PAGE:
This buying by investors has pushed oil futures to a series of records in recent weeks, and the rest of the energy complex -- which includes gasoline futures -- has followed.
Unfortunately, consumers pay for this investment frenzy in the form of higher pump prices. And despite mounting evidence that Americans are cutting back on their gasoline habit -- and may cut back even more drastically as gas gets more expensive -- it might be some time before prices start responding to lower demand. SOURCE LINK
Questions for Discussion:
a.. What caused the high oil prices of the early 1980s? a.. What explains the general rise in oil prices from 2000 to 2008? a.. Despite the decrease in demand and the increase in supply, what explains the recent and continued rise in gasoline prices since January, 2008? a.. If the Federal Reserve continues to enact expansionary monetary policy (i.e. the Fed continues to cut rates), what impact do you think this will have on the value of the dollar relative to foreign currencies? How would that impact futures contracts for crude oil and gasoline? And how would this impact gasoline prices? a.. Markets are dynamic. There is constant pressure on supply and demand from all directions. Identify some variables referred to in these articles that could increase the demand for gasoline. Decrease? (Optional: Use a graph to illustrate each of these changes in demand on the equilibrium price and quantity of gasoline.) a.. What are some variables referred to in these articles that could increase the supply of gasoline? Decrease? (Optional: Use a graph to illustrate each of these changes in supply on the equilibrium price and quantity of gasoline.) a.. If the supply of gasoline increases at the same time demand increases, what can you say for sure about equilibrium price and/or quantity. (Optional: Use a graph to illustrate your answer Teacher Guide to Discussion Questions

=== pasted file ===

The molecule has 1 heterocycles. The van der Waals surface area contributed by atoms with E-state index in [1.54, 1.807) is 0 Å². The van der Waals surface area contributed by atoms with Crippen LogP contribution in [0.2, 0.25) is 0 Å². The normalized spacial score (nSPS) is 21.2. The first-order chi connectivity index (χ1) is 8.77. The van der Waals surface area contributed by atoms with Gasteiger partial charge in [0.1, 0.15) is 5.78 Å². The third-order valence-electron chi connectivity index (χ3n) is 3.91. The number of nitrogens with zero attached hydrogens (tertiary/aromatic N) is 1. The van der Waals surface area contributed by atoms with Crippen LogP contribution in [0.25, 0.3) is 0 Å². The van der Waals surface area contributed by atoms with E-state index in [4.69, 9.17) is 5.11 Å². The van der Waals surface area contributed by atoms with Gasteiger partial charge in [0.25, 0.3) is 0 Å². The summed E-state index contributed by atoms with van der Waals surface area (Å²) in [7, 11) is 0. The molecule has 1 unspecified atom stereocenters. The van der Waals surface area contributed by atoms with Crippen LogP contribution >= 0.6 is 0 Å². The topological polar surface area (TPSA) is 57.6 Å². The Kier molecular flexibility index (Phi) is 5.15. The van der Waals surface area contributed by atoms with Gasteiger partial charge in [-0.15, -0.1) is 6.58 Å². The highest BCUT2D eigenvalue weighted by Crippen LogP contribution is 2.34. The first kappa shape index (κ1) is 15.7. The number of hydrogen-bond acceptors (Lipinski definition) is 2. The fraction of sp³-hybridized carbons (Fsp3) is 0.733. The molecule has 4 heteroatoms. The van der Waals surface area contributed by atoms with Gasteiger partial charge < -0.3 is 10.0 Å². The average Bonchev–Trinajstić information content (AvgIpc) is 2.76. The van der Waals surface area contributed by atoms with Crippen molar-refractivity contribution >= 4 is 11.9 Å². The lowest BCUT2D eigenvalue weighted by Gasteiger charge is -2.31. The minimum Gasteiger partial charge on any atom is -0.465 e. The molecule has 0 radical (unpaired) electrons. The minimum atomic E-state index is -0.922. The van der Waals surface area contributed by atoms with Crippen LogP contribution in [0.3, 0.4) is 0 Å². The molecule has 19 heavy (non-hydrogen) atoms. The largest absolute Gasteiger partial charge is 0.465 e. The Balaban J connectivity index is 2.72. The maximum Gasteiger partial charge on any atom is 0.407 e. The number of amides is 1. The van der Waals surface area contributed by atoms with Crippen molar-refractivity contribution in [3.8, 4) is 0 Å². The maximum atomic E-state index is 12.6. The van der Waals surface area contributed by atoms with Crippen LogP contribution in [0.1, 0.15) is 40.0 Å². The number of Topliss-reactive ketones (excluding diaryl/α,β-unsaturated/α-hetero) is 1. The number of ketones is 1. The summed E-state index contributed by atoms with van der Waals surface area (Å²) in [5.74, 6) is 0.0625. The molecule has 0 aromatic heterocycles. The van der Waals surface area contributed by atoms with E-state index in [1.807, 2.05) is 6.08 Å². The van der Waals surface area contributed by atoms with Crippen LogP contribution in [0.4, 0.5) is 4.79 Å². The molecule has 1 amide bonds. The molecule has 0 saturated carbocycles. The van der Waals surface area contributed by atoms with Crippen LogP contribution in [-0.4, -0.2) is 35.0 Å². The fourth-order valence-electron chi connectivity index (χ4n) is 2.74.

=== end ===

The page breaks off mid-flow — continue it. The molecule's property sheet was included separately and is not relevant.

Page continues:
1) What caused the high oil prices of the early 1980s?
The energy crises of the 1970s and 1980s . . . was brought about by sudden interruptions in oil supplies, such as the 1973 Arab oil embargo, the Iranian revolution of 1979, [and] the outbreak of the war between Iran and Iraq in 1980.
2) What explains the rising oil prices from 2000 to 2006?
A rising demand world-wide for oil. Global oil consumption is still expected to increase by 1.4 million barrels a day this year, driven by demand in China and the Middle East.
3) Despite the 1% decrease in demand since January, 2008 and the increased supplies of oil, what explains the recent and continued rise in gasoline prices today?
Blame the falling dollar, which has made dollar-denominated oil contracts irresistible to foreign investors and to any investors looking for a safe haven for their money during a turbulent time in the stock market. Investors desperate for havens in a deep housing market slump are buying up all kinds of commodities, including oil. In addition, a weak dollar makes oil cheaper in foreign nations.
4) If the Federal Reserve continues to enact expansionary monetary policy (i.e. the Fed continues to cut rates), what impact will this have on the value of the dollar relative to foreign currencies? How will that impact futures contracts for crude oil and gasoline? And how would this impact gasoline prices?